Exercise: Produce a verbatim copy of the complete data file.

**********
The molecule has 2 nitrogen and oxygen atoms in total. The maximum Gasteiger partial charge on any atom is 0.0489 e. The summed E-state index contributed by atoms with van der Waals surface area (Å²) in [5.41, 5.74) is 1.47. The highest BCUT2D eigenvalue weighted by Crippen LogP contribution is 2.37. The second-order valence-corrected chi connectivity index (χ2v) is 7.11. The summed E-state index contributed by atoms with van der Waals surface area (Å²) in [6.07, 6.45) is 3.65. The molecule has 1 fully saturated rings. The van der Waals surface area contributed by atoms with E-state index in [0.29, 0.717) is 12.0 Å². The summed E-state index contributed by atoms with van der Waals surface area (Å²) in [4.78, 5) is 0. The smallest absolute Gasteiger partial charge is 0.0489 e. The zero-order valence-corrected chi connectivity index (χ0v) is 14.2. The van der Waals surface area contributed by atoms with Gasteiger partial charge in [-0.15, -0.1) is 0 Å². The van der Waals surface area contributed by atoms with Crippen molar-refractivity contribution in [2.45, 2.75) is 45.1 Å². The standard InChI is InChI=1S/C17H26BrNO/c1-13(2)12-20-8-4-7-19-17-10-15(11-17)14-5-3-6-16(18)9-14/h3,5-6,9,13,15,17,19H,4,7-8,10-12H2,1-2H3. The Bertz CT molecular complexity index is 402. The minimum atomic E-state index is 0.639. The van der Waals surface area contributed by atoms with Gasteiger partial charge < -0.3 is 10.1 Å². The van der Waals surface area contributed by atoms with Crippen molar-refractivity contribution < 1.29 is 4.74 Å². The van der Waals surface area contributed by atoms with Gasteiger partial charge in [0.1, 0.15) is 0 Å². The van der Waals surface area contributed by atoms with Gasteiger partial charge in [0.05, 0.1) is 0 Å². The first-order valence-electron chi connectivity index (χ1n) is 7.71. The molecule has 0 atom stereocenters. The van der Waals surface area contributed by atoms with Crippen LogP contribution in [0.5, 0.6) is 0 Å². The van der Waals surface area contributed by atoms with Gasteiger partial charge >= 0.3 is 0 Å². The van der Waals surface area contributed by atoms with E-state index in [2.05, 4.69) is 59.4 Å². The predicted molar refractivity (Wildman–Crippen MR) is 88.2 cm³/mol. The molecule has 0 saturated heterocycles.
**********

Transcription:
The molecule has 2 nitrogen and oxygen atoms in total. The maximum Gasteiger partial charge on any atom is 0.0489 e. The summed E-state index contributed by atoms with van der Waals surface area (Å²) in [5.41, 5.74) is 1.47. The highest BCUT2D eigenvalue weighted by Crippen LogP contribution is 2.37. The second-order valence-corrected chi connectivity index (χ2v) is 7.11. The summed E-state index contributed by atoms with van der Waals surface area (Å²) in [6.07, 6.45) is 3.65. The molecule has 1 fully saturated rings. The van der Waals surface area contributed by atoms with E-state index in [0.29, 0.717) is 12.0 Å². The summed E-state index contributed by atoms with van der Waals surface area (Å²) in [4.78, 5) is 0. The smallest absolute Gasteiger partial charge is 0.0489 e. The zero-order valence-corrected chi connectivity index (χ0v) is 14.2. The van der Waals surface area contributed by atoms with Gasteiger partial charge in [-0.15, -0.1) is 0 Å². The van der Waals surface area contributed by atoms with Crippen molar-refractivity contribution in [2.45, 2.75) is 45.1 Å². The standard InChI is InChI=1S/C17H26BrNO/c1-13(2)12-20-8-4-7-19-17-10-15(11-17)14-5-3-6-16(18)9-14/h3,5-6,9,13,15,17,19H,4,7-8,10-12H2,1-2H3. The Bertz CT molecular complexity index is 402. The minimum atomic E-state index is 0.639. The van der Waals surface area contributed by atoms with Gasteiger partial charge < -0.3 is 10.1 Å². The van der Waals surface area contributed by atoms with Crippen molar-refractivity contribution < 1.29 is 4.74 Å². The van der Waals surface area contributed by atoms with Gasteiger partial charge in [0.1, 0.15) is 0 Å². The van der Waals surface area contributed by atoms with Gasteiger partial charge in [0.05, 0.1) is 0 Å². The first-order valence-electron chi connectivity index (χ1n) is 7.71. The molecule has 0 atom stereocenters. The van der Waals surface area contributed by atoms with Crippen LogP contribution in [0.5, 0.6) is 0 Å². The van der Waals surface area contributed by atoms with Gasteiger partial charge >= 0.3 is 0 Å². The van der Waals surface area contributed by atoms with E-state index in [2.05, 4.69) is 59.4 Å². The predicted molar refractivity (Wildman–Crippen MR) is 88.2 cm³/mol. The molecule has 0 saturated heterocycles.